Episodios del podcast
Can I Ask You a Question?
The Cooperative Program Stage provides an opportunity for messengers to the SBC Annual Meeting to hear firsthand reports about a variety of SBC missions and ministries. Listen to a panel discuss making disciples of Jesus who live on mission at the CP Stage in the exhibit hall of the 2022 Southern Baptist Convention. You will be inspired by their testimonies. Joining Sandy on the CP stage are Mark Bethea, senior pastor for First Baptist Church in Montgomery, AL; Liz Encinia, executive director-treasurer for Kentucky WMU; Chris Martin, executive director for the Hawaii Pacific Baptist Convention; and Tamiko Jones, executive director-treasurer for WMU of Texas.For information on getting missions discipleship started in your church, visit https://wmu.com/missions-discipleship.
Filipinos Are Worth Dying For
Today’s conversation is with Mark Stevens who serves with the International Mission Board. In March of 2003, terrorists placed a bomb at a small airport in the Philippines. The explosion took the lives of 23 people including our missionary, Bill Hyde. Bill’s widow, Lyn Hyde, placed flowers and a sign at the airport that said, “Filipinos are worth dying for.” That courageous gesture galvanized Southern Baptists in the Philippines. Filipinos began saying they wanted to be missionaries to unreached people groups. Mark talks about his experience that day and the miraculous things he has seen God do since that tragic event.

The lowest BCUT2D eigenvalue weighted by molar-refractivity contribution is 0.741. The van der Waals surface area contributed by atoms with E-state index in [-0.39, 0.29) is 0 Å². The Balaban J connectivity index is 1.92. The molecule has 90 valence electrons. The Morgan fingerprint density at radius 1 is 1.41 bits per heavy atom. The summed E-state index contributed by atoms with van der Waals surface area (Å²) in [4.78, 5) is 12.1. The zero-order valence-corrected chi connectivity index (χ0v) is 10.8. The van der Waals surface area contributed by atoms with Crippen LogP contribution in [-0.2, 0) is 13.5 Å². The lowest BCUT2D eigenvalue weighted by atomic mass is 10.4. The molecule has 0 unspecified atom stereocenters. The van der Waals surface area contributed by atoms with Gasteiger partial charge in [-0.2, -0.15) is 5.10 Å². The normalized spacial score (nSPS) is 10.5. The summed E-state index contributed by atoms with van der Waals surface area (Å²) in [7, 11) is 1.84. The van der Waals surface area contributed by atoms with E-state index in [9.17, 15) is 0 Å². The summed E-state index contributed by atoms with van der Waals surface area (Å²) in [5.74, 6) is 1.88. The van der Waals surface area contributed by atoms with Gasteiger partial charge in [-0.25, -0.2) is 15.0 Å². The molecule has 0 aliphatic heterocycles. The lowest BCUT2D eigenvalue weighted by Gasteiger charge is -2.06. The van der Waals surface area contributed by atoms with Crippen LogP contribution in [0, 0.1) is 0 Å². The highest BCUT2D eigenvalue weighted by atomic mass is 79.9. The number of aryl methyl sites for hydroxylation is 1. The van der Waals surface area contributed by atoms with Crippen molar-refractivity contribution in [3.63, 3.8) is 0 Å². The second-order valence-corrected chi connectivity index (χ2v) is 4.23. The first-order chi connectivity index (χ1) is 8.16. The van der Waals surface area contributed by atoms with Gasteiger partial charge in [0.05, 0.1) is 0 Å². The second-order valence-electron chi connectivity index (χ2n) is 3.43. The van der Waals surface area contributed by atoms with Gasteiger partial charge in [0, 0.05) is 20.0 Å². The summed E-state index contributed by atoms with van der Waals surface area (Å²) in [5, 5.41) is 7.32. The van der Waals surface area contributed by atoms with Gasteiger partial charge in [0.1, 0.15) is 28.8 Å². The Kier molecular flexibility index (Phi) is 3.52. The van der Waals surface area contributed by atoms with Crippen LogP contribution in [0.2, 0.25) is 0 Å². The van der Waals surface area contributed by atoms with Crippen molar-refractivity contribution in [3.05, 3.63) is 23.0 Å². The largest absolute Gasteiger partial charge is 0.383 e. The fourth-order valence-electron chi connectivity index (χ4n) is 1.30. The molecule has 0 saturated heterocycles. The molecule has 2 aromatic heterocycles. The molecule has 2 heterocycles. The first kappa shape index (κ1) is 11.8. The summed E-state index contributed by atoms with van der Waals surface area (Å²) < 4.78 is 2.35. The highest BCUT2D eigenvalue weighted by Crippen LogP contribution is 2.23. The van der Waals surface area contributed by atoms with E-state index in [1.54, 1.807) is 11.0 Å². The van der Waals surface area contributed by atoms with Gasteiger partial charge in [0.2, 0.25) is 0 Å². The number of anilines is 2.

Happy Birthday, WMU!
We don’t live in a fixed time in history. We are always pressing forward to the future God has for us. The stories of our past help propel us. The vision that motivated women 134 years ago is the same today because it is God’s vision to make disciples of Jesus who live on mission. Every generation must find their place in God’s plan. In this podcast, Sandy Wisdom-Martin will share the circumstances which gave birth to WMU and celebrate milestones through the decades.
Purpose in Pain
Author Julie Busler says, “Depression doesn’t always look like lying in bed crying all day.” From an outsider’s point of view, Julie’s life would have seemed picture perfect, even remarkable to those who knew she had experienced the death of her mother and the suicide of her father. Unresolved issues, significant trauma, and her own mental health struggles led Julie down the path of considering suicide as well. Follow the journey of this courageous woman to the mission field, as a patient in a psychiatric hospital abroad, and home again.
Beyond Your Own Space
Missie Branch, director of graduate life and assistant dean of students to women at Southeastern Baptist Theological Seminary shares how to get beyond your own space to make relationships with people that are different than you. Look for opportunities to have conversations outside your bubble. Missie says, “When I was a kid, my mama was on the corner with her tracts. She had her speech; she loved the people in her community and so she wanted to see our community captured by the gospel.” We need that same passion for the lost of our community today. Overcome fear and be intentional about sharing the hope within you.